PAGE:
(Bloomberg) -- Toyota Motor Corp. produced 5.3% fewer vehicles in May than a year earlier as it slowed output due to supply-chain disruptions afflicting global manufacturers.
Output totaled 634,940 vehicles in May, the Japanese carmaker said Wednesday. Toyota sold 761,466 vehicles globally last month, down from 840,303 vehicles a year earlier.
Toyota said earlier this year it intended to “pause” production for the April-June quarter due to global supply-chain issues, with President Akio Toyoda warning that a push to boost output under such conditions could lead to “exhaustion.”
Toyota is still shielding itself relatively well from the tumult, including fallout from the Covid lockdown in Shanghai, and intends to significantly raise output in the coming months. The company last week said it aims to boost July-September production by 40% from a year earlier, churning out an average of 850,000 vehicles a month.
Toyota has “withstood automotive industry disruption better than most of its peers owing in part to its global diversification and the strength of its supplier relationships,” CreditSights Inc. Senior Analyst Todd Duvick wrote in a report earlier this month.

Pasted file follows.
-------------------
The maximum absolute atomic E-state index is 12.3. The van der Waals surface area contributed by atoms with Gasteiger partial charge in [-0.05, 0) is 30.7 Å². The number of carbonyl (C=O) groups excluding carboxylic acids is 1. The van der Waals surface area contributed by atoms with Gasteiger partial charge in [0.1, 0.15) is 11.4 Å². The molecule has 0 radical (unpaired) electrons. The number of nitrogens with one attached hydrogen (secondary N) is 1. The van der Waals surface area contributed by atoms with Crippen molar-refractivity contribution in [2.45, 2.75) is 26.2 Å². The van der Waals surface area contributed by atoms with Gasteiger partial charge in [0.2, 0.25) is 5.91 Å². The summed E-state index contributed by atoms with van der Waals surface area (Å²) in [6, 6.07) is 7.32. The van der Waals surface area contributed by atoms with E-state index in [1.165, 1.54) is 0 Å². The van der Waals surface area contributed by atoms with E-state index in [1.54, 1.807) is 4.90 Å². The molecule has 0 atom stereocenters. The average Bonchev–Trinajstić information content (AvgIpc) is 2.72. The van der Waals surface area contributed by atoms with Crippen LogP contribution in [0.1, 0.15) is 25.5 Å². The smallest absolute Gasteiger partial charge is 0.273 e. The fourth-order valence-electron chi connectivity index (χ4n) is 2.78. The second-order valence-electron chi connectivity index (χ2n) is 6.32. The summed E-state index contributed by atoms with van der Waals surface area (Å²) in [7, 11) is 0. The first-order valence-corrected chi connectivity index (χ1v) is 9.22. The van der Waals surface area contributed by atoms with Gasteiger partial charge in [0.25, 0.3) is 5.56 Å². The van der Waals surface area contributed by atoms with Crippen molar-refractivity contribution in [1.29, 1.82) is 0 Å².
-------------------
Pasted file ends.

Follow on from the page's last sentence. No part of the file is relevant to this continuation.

While all automakers are susceptible to deteriorating vehicle sales in the event of a recession, Toyota’s scale, range of products and geographic diversification should limit profit deterioration relative to its peers, Duvick wrote.
Separately, Honda Motor Co. May production fell 15% from a year earlier to 244,368 vehicles and sales dropped 36% to 262,813 units. Nissan Motor Co. production rose 1.7% to 231,732 vehicles, while sales dipped 34% to 230,918 units.
(Updates with figures from Honda and Nissan in the seventh paragraph.)
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